In the year 2000, NATO had a buffer between it and Russia in the north with the three Baltic states, in the east with Belarus and Ukraine, and in the south with Romania, Serbia, and others. Economically, the bloc was among the most powerful in the world. Militarily, the eastern flank NATO states had mutually reinforcing borders with other member states, and independent and non-threatening countries on their eastern borders. Four years later, however, NATO began to give away its advantages and incurred military risk.
With the accession of the three Baltic states in 2004, NATO, for the first time in its history, weakened its common defense by extending Article 5 guarantees to three states that were perilously exposed to Russia, and had only a small land corridor to the rest of the alliance, nearly surrounded by Kaliningrad, Belarus, and Russia. In the event of a conflict, it would be very difficult to get land power in to the three Baltics, and the supply lines would be exposed to Russian ground, air, and missile attack, with little means of mutual support from other alliance members.
In 2008, NATO officially declared that Ukraine and Georgia would one day be granted alliance membership. If the 2004 invitation for the three Baltic states weakened NATO, the entrance of these two – most especially Ukraine – would potentially put the entire alliance at risk in the event of future war.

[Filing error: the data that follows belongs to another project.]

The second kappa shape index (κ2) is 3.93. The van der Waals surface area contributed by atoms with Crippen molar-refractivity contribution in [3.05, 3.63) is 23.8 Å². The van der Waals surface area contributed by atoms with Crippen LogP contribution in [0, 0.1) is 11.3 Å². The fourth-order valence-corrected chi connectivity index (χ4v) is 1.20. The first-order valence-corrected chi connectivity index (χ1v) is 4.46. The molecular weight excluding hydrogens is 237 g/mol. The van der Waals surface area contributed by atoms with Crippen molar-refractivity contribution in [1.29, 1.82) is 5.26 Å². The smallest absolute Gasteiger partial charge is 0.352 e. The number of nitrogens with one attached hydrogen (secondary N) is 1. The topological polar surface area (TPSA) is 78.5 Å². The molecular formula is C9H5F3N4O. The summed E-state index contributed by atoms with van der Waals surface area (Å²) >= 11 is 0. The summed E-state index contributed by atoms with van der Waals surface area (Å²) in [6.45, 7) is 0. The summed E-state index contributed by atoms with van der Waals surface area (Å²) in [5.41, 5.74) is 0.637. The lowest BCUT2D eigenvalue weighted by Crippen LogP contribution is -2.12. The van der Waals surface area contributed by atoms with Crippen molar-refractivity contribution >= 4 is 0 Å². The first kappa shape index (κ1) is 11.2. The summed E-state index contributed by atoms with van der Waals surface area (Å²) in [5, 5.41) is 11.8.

The first point is that adding Ukraine does not, in any way, improve the defensibility of the alliance. It would have been a net loss. Unlike the post-1999 NATO borders, there would have been no buffer between the majority of the Baltics and the entire eastern half of Ukraine. It sticks out into Russian territory like a swollen thumb. Militarily, that would mean – as was painfully demonstrated prior to the outbreak of war last month – the Russian military could mass, at any time of its choosing, on three sides of Ukraine.
Moreover, Russia could build permanent military bases, missile silos, and store large war stocks within driving distance of the border. NATO, meanwhile, would have hundreds of miles of potentially contested roadways over which it would have to reinforce its troops were it to fight Russia. The last point is the worst, however: as we are witnessing in real-time right now, the danger of escalation to tactical or strategic nuclear weapons is dangerously high in a combat scenario between NATO and Russia.
No Russian leader – whether Putin or any successor – would countenance a NATO land attack on its soil. In such a scenario, the chances the Kremlin would order a tactical nuclear strike is high – as would be the opposite: if a Russian land army began to advance through Ukraine towards the rest of the alliance, such an incursion would likely not make it far before nervous Western governments would be tempted to use a tactical nuke of our own.
The ramifications, not just for Europe but for the world, could be catastrophic, as any use of nuclear weapons, by any party, could spin out of control. A 2019 simulation exercise, in fact – simulating a Russian attack on Ukraine – escalated to a nuclear exchange, and a billion people were estimated to have died. NATO should never have offered membership to Ukraine. Wholly irrespective of anything Putin does or doesn’t want, we need to do what’s best for our alliance – and for global security – and shelve any future consideration for Ukrainian membership in NATO.
A 1945 Contributing Editor, Daniel L. Davis is a Senior Fellow for Defense Priorities and a former Lt. Col. in the U.S. Army who deployed into combat zones four times. He is the author of “The Eleventh Hour in 2020 America.” Follow him Twitter: @DanielLDavis1.